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| Last Updated:: 13/02/2017

Climate

 Climate Change trends in karnataka

 

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Climate change is one of the biggest environmental threats to food production, water availability, forest biodiversity and livelihoods due to its long-term changes in surface temperature and precipitation. Global warming and Climate Change is projected to increase the number of extreme temperature and rainfall events, and hence climate variability is expected to show an upward trend. It is very important to understand the past trends and variability in rainfall, minimum and maximum temperature in Karnataka since the knowledge on the past could provide guidance for the future.

Karnataka’s annual rainfall is 1,151 mm on average. Around 80% of it is received during the southwest monsoon, 12% in the post monsoon period, 7% during summer and 1% in winter. Within the state there are considerable variations. During the southwest monsoon rainfall is much higher in coastal locations on the windward side of the Western Ghats. Northern interior regions by contrast have markedly semi-arid climates with low annual precipitation A recent study observed a declining trend in rainfall during the southwest monsoon: or 6% in 50 years. India Meteorological Department (IMD) by contrast holds that its own data is indicative of a slight rise in annual precipitation. Projections made for the period 2021 to 2050 under a SRES A1B scenario predict a decline in annual rainfall for the south-western and north-eastern regions of the state. A wide region from the north-western part of the state including the coastal districts to the south-east is projected to see significant increases.

warming trend in Karnataka has been observed for the period June to September in northern interior Karnataka. Both minimum and maximum temperature was found to have risen by up to 0.6°C over the last 100 years. According to projections made (SRES A1B scenario), average temperatures may rise further by 1.7°C to 2.2°C by the 2030s. Projected increases are more pronounced in the northern districts.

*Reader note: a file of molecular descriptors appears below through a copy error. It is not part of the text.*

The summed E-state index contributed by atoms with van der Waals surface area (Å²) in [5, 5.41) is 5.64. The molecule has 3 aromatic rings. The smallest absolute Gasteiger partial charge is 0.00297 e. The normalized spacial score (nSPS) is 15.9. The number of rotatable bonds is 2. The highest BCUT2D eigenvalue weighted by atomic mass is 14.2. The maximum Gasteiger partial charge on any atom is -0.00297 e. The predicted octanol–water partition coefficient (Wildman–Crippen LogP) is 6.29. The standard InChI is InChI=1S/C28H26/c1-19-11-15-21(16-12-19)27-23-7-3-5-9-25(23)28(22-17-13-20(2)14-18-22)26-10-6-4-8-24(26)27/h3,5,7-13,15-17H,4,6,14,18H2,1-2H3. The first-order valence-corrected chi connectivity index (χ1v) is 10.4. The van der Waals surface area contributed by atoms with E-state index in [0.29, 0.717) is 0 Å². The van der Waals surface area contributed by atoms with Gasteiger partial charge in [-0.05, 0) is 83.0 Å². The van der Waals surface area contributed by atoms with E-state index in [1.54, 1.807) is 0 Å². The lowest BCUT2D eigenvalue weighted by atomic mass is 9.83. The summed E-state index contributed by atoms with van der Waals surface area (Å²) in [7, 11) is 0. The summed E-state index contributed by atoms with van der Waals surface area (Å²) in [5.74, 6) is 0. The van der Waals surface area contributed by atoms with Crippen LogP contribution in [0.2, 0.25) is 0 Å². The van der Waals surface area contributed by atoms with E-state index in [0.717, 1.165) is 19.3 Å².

It was inferred from a recent study that overall reduced precipitation and continuous warming is a possible, perhaps probable scenario for Karnataka. It is predicted that regions that already witness less rainfall and higher temperatures, such as northern Karnataka, will further experience lesser rainfall and increases in average temperatures. However, as has already been pointed out, it should be noted that the models deployed have the tendency to amplify present climate variability, manmade or natural.

 Fig.1 Projected temperature change for Karnataka relative to 2075 (A1B)3

Source: BCCI-K (2011)

References:

Environmental  Management  &  Policy  Research  Institute  (EMPRI)  and  The  Energy  and Resources Institute (TERI), (2012). Karnataka State Action Plan on Climate Change, 1st Assessment